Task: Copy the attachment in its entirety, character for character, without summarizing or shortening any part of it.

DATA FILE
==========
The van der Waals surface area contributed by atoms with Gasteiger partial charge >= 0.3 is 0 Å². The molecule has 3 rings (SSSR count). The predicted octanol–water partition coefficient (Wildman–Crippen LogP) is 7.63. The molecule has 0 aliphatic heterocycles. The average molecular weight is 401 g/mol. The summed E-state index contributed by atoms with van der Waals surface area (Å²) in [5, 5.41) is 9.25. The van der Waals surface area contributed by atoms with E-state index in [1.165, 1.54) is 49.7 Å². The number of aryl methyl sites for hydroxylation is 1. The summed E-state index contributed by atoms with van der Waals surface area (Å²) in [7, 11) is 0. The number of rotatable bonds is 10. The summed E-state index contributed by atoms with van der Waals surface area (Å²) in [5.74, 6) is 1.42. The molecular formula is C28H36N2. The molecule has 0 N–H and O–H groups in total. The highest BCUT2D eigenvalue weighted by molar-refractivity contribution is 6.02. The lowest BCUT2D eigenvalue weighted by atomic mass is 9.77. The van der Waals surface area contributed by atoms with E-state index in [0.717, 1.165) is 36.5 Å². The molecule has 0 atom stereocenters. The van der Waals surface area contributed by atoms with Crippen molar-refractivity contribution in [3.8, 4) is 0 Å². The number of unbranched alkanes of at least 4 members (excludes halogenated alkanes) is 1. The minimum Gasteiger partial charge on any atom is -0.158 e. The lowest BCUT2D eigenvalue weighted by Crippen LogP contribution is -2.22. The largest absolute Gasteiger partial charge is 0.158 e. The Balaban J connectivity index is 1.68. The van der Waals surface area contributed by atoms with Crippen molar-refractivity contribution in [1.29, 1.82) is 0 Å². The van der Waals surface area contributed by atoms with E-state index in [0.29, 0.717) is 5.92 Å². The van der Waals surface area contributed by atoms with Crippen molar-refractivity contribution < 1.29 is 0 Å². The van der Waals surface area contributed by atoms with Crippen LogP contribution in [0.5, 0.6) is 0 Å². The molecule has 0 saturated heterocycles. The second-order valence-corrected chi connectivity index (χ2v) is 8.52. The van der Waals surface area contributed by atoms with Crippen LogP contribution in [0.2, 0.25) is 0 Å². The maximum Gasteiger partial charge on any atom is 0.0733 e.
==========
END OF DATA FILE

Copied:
The van der Waals surface area contributed by atoms with Gasteiger partial charge >= 0.3 is 0 Å². The molecule has 3 rings (SSSR count). The predicted octanol–water partition coefficient (Wildman–Crippen LogP) is 7.63. The molecule has 0 aliphatic heterocycles. The average molecular weight is 401 g/mol. The summed E-state index contributed by atoms with van der Waals surface area (Å²) in [5, 5.41) is 9.25. The van der Waals surface area contributed by atoms with E-state index in [1.165, 1.54) is 49.7 Å². The number of aryl methyl sites for hydroxylation is 1. The summed E-state index contributed by atoms with van der Waals surface area (Å²) in [7, 11) is 0. The number of rotatable bonds is 10. The summed E-state index contributed by atoms with van der Waals surface area (Å²) in [5.74, 6) is 1.42. The molecular formula is C28H36N2. The molecule has 0 N–H and O–H groups in total. The highest BCUT2D eigenvalue weighted by molar-refractivity contribution is 6.02. The lowest BCUT2D eigenvalue weighted by atomic mass is 9.77. The van der Waals surface area contributed by atoms with E-state index in [0.717, 1.165) is 36.5 Å². The molecule has 0 atom stereocenters. The van der Waals surface area contributed by atoms with Crippen molar-refractivity contribution in [3.8, 4) is 0 Å². The number of unbranched alkanes of at least 4 members (excludes halogenated alkanes) is 1. The minimum Gasteiger partial charge on any atom is -0.158 e. The lowest BCUT2D eigenvalue weighted by Crippen LogP contribution is -2.22. The largest absolute Gasteiger partial charge is 0.158 e. The Balaban J connectivity index is 1.68. The van der Waals surface area contributed by atoms with Crippen molar-refractivity contribution in [1.29, 1.82) is 0 Å². The van der Waals surface area contributed by atoms with E-state index in [0.29, 0.717) is 5.92 Å². The van der Waals surface area contributed by atoms with Crippen molar-refractivity contribution < 1.29 is 0 Å². The van der Waals surface area contributed by atoms with Crippen LogP contribution in [0.5, 0.6) is 0 Å². The molecule has 0 saturated heterocycles. The second-order valence-corrected chi connectivity index (χ2v) is 8.52. The van der Waals surface area contributed by atoms with Crippen LogP contribution in [0.2, 0.25) is 0 Å². The maximum Gasteiger partial charge on any atom is 0.0733 e.